The notion that he merely thinks the Church is all nonsense is not very consistent with the way in which he talks about her in other aspects; as when he says she has always resisted such and such changes, which he perhaps approves; or that she can be counted on as an influence for such and such principles, which he perhaps dislikes; or that she is forbidden to accept this doctrine or committed to defending that. But what he can possibly suppose to be the principle upon which she accepts or rejects doctrines I never can imagine. And the more we really come in contact with the puzzle, the more we shall feel, I think, something quite unique and even creepy about it. It is like the old fable of the five blind men who tried to explore an elephant; a fable that used to be told as a sort of farce; but which I can well imagine being told by Maeterlinck or some modern mystic so as to make the flesh creep with mysteries. The thing is at once so obvious and so invisible; so public and so impalpable; so universal and so secret. They say so much about it; and they say so little. They see so much of it; and they see so little. There is a sort of colossal contradiction, such as can only be conceived between different dimensions or different planes of thought, in the coexistence of such familiar fact and such utterly unknown truth. Indeed, there is only one combination of words I know of,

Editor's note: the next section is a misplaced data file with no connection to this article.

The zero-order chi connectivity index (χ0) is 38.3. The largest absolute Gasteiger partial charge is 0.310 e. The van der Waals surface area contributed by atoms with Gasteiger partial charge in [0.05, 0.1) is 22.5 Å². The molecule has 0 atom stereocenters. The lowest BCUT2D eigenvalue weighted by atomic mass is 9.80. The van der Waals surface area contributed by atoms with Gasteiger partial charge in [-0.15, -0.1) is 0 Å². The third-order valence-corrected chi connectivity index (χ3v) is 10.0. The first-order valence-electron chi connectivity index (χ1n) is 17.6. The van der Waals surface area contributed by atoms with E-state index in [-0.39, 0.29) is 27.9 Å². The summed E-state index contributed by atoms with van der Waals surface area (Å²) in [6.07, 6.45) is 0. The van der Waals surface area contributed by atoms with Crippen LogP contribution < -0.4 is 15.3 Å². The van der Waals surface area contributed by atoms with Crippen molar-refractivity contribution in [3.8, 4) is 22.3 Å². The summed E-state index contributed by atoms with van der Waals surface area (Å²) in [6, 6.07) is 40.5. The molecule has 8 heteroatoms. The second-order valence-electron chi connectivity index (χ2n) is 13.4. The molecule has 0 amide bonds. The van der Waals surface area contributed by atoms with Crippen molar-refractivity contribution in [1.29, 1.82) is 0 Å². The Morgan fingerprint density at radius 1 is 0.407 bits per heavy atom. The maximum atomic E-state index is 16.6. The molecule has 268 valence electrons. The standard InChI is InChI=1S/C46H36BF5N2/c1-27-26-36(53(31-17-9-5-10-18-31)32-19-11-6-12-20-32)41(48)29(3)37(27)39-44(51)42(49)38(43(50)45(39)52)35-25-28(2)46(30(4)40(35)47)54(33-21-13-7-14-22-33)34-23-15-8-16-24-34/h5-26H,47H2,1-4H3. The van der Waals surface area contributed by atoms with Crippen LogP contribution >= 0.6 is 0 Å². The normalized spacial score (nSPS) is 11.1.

which ever did exactly express so huge a human and historical paradox; and they also are familiar and unfathomable: "The light shone in the darkness and the darkness comprehended it not."